"My general aim is the same as Tiger's, just to keep improving in all aspects of the game, both physical and mental. I don't feel like I have too many weaknesses so it's just a case of building on what I already have.
"If you listen to Tiger that's all he ever says: 'I want to get better.' I'm the same. He's the best player in the world, so if he is trying to improve I have to do the same. Winning is not a complicated formula. It's just a case of putting everything together, trusting what I'm doing and believing in myself. It worked this year."
That it did. And, in order to maintain his progress, Sim intends to play a lot early in 2010.
"I'm going to start at the Bob Hope next month," he reveals. "Then play Torrey Pines, LA – skip Pebble – and hopefully the World Match Play. But the big thing is consolidating my spot in the top-50 of the world rankings. There will be more points available to me next year, so I have a chance to advance.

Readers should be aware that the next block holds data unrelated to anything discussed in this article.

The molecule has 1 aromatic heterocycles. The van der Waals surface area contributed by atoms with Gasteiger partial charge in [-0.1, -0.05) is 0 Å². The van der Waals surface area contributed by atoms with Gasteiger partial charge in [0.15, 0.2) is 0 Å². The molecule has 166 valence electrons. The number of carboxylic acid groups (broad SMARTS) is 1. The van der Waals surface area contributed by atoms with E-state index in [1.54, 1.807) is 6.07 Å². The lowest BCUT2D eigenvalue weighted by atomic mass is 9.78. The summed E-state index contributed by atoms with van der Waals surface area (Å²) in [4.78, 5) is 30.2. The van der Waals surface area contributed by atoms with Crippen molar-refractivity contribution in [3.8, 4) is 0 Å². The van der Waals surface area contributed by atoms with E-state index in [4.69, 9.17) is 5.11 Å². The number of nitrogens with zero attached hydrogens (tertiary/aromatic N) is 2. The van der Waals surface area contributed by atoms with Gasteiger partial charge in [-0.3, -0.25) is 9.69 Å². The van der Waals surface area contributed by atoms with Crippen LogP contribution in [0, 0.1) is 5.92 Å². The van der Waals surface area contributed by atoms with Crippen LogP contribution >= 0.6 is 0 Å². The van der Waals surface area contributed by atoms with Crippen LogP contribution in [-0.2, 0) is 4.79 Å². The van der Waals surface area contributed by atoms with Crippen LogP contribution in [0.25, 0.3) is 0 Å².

"If I don't make the Match Play I'll play in Mexico, then on to Scottsdale (his American base]. In other words, I'll play five weeks out of six. It's so important to make a fast start if I want to move up the rankings."
Should that all come to pass, there is a more than good chance Scottish fans will get more than one opportunity to see the Aberdonian in the flesh.
"I'd love to be back in Scotland for the Open," he says. "I'll try to qualify even if I'm not exempt. It would be fantastic to play over the Old Course. I was there for the British Amateur in 2004 and loved the place. St Andrews is always exciting, especially given my background.
"I'd love to be at Loch Lomond too. But a lot depends on how well I play early next year. If I'm in a position to play I'll be there. I'm in a similar place to that Martin Laird was in before this year in that the US PGA Tour has to be my first priority. But if I have $1m or so to my name by July I will definitely play there."
If he does, get along to watch him in action. You'll be impressed.



Post a Comment

<< Home

Copyright © Colin Farquharson

If you can't find what you are looking for.... please check the Archive List or search this site with Google